November 29 — U.S. Rations Coffee (1942)

Coffee rationed.  Imagine that.  No longer could you just get a cup of coffee whenever you wanted.  No double French vanilla latte with skinny cream!  No senior decaf with three sugars! 

            But, it was World War Two, and the U.S. was rationing everything—food, gas, clothing.  So, no reason that coffee shouldn’t be added.  Interestingly, the rationing occurred not because coffee was scarce, but because shipping it up from South America endangered merchant ships being targeted by German U-boats.  Thankfully, the rationing only lasted one year, freeing Americans to resume their coffee habit (and get to work on time and not growl at their loved ones).

Ripe coffee beans ready for harvest (photo by Fernando Rebelo)

            Since then, the world’s coffee habit has exploded  Coffee is now the second most traded commodity worldwide, surpassed only by oil.  About 22 billion pounds of coffee are produced per year, filling the daily demand of about 750 million cups.  The biggest producers are Brazil (by far the biggest), followed by Vietnam, Colombia, Indonesia and Ethiopia.  And although Americans aren’t the biggest per person consumers of coffee (rank 22nd among countries; Europeans drink a lot more per person than Americans), the U.S. does lead the world in total consumption (about 2 billion pounds), as we do for almost every materialistic stat.

            Coffee was rationed during the war, but we might just need it again in the fight for sustainable lifestyles.  Your daily cup of coffee (or three or four cups) can have a devastating impact on the environment.  Traditionally, coffee was grown in the shade, under a canopy of tropical forest trees.  Individual farmers tended small farms of coffee bushes in a sustainable manner that required little fertilizer, pesticides or water, and kept the soil intact and fertile.  But in the 1970s, increasing demand for coffee caused a revolution in growing strategy.  Small shade-grown plots were combined into co-ops, the overhead forests were cleared, and plantations of coffee bushes were planted.  The new style required all the inputs of modern agriculture—fertilizer, pesticides and irrigation.  Recent statistics show that at least 2.5 million acres of forest have been cleared for coffee production in Central America alone.

Modern style of coffee plantation, grown in the sun (photo by Rernando Rebelo)

            The change to large plantations was particularly hard because of the environment where it occurred.  Coffee grows in tropical areas, where forests created habitats for a diverse fauna.  The shade-grown coffee farms have been called the second most favorable habitats for biodiversity in the tropics, right below undisturbed forests.  But the sun-grown coffee plantations are monocultures with no place for native biodiversity.  Sun-grown coffee also impacts soil fertility and erosion, because clearing removes the trees that previously fed and stabilized soil.

Shade-grown coffee like this in Guatemala grows in a forest that is barely distinguishable from its unaltered state (photo by John Blake)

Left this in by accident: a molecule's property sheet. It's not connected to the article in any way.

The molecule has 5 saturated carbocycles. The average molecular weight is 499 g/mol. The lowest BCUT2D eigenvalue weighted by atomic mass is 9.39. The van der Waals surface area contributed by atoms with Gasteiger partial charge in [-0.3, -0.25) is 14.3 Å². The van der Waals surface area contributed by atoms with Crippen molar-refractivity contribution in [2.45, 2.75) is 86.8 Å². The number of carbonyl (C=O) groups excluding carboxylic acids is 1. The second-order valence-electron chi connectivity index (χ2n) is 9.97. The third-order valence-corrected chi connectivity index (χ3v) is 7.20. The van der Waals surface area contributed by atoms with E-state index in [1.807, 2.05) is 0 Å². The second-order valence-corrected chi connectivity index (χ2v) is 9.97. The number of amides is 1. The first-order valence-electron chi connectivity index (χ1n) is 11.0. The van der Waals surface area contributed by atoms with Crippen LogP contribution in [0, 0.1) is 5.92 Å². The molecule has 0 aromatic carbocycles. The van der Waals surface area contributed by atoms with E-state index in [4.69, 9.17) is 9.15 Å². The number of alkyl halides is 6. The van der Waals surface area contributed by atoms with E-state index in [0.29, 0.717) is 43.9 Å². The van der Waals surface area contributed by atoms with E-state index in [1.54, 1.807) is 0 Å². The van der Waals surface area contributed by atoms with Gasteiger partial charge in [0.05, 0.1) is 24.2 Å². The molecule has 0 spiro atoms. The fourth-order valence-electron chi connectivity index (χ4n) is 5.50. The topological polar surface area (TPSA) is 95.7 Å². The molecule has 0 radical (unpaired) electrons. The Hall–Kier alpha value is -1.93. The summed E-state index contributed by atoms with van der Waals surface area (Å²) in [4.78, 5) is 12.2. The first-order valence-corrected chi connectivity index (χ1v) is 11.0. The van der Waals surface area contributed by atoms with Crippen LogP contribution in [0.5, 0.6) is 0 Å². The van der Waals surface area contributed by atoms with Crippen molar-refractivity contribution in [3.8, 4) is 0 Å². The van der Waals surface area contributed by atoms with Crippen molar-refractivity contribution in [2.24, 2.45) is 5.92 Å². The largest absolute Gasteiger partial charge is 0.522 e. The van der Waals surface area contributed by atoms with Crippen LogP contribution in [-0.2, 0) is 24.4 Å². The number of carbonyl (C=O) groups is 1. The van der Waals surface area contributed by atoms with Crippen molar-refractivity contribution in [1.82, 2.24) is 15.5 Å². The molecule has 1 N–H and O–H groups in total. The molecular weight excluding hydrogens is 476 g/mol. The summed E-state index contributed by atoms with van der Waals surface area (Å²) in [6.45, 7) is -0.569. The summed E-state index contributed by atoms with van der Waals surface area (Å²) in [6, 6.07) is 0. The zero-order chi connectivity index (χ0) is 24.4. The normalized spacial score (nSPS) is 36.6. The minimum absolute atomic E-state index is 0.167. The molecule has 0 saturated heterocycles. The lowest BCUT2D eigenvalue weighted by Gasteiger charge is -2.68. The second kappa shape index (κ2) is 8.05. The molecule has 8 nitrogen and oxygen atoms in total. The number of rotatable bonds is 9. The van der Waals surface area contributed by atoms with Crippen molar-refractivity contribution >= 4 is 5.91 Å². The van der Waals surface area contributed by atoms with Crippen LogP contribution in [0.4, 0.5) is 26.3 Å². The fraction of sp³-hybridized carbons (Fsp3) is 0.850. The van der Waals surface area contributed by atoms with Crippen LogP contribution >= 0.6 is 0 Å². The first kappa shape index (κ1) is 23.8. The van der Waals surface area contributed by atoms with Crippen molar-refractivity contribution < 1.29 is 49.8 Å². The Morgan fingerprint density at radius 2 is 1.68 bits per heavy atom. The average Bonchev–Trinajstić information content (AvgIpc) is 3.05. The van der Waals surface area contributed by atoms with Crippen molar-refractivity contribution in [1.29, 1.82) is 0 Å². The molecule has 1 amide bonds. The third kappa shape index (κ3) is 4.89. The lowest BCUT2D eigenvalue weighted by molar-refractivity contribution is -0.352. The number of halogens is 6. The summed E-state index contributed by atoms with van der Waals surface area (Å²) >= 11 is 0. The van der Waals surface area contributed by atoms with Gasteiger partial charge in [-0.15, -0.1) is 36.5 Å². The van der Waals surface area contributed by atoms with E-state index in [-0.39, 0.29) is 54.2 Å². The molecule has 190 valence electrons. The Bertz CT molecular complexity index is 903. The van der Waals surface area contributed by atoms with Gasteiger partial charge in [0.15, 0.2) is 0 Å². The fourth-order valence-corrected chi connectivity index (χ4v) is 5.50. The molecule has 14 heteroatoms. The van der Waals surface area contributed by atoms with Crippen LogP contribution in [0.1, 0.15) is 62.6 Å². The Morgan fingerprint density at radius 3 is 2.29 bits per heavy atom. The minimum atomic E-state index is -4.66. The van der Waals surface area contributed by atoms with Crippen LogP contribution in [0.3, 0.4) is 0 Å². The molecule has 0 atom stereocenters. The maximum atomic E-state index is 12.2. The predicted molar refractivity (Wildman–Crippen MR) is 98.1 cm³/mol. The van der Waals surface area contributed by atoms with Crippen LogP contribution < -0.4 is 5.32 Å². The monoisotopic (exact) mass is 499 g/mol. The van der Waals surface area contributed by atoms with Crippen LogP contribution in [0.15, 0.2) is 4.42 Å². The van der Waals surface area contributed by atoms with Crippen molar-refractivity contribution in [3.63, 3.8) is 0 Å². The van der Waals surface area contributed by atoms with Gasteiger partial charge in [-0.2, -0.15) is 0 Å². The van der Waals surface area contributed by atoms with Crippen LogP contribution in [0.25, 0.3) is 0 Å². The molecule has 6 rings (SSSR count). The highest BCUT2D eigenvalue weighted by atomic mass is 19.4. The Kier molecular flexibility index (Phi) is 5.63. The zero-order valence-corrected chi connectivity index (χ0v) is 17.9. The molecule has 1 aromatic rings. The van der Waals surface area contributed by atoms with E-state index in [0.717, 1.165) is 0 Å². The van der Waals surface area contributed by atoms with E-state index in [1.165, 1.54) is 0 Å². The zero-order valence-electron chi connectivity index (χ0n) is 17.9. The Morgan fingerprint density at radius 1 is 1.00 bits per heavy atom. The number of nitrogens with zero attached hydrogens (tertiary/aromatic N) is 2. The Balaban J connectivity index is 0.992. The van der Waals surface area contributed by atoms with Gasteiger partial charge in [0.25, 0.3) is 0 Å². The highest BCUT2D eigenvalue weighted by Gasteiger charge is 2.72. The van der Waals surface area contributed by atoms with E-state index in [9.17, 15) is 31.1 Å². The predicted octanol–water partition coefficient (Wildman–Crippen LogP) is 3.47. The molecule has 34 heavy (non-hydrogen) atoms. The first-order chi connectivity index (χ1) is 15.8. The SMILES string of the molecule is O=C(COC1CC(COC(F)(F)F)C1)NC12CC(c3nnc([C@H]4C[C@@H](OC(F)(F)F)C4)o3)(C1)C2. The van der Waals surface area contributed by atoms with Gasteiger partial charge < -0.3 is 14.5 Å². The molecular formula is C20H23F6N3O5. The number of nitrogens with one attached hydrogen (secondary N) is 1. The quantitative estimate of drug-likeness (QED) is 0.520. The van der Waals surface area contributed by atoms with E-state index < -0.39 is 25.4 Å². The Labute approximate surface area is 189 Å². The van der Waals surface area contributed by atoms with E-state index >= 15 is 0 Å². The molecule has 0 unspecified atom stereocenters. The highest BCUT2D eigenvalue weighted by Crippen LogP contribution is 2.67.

Thankfully, coffee production has a chance to become sustainable again.  Environmental groups, such as the Rainforest Alliance, have developed certification programs based on a return to shade-grown coffee.  Other groups have developed fair-trade certifications that assure better returns to farmers and investment sin local communities.  Starbucks has led the way, now serving almost entirely shade-grown coffee.  This process has a long way to go, however, with only about 25% of all coffee now grown under shade, almost all from Central and South American sources.  Asian countries have begun consuming and producing more coffee, with Vietnam now the world’s second largest producer.  Asian countries grow almost all their coffee in the sun.

            Want to do your part winning the war for sustainability?  Fill your cup with that wonderful elixir brewed from certified shade-grown and fair-trade coffee. And maybe just have one cup today!

References:

Blacksell, George.  2011.  How green is your coffee?  The Guardian, 4 Oct 2011.  Available at:  https://www.theguardian.com/environment/2011/oct/04/green-coffee.  Accessed December 1, 2019. 

Caffeine Informer.  Caffeine (Coffee) Consumption By Country.  Available at:  https://www.caffeineinformer.com/caffeine-what-the-world-drinks.  Accessed December 1, 2019.

International Coffee Organization.  Trade Statistics Tables.  Available at:  http://www.ico.org/trade_statistics.asp.  Accessed December 1, 2019.

Moore, Victoria.  2013.  The Environmental Impact of Coffee Production:  What’s Your Coffee Costing The Planet?  Sustainable Business Toolkit, January 31, 2013.  Available at:  https://www.sustainablebusinesstoolkit.com/environmental-impact-coffee-trade/.  Accessed December 1, 2019.

National WWII Museum.  Coffee Rationed.  Available at:  http://www.nww2m.com/2012/11/coffee/.  Accessed December 1, 2019.

Rainforest Alliance.  2016.  Rainforest Alliance Certified Coffee.  September 24, 2016.  Available at:  https://www.rainforest-alliance.org/articles/rainforest-alliance-certified-coffee?utm_campaign=cy18aware&utm_source=18vvaawarecomms&utm_medium=cpc&s_src=ADK18VX&s_subsrc=18vvaawarecomms&gclid=CjwKCAiA5o3vBRBUEiwA9PVzalPEMLPr1ousUqeggUN95pjQ8B-dhDTIV7cKNyvfCbK1xfkIDXUQzRoCjVsQAvD_BwE.  Accessed December 1, 2019.

Wernick, Adam.  2016.  Can coffee become the world’s first 100 percent sustainable agricultural product?  PRI, March 20, 2016.  Available at:  https://www.pri.org/stories/2016-03-20/can-coffee-become-world-s-first-100-percent-sustainable-agricultural-product.  Accessed December 1, 2019.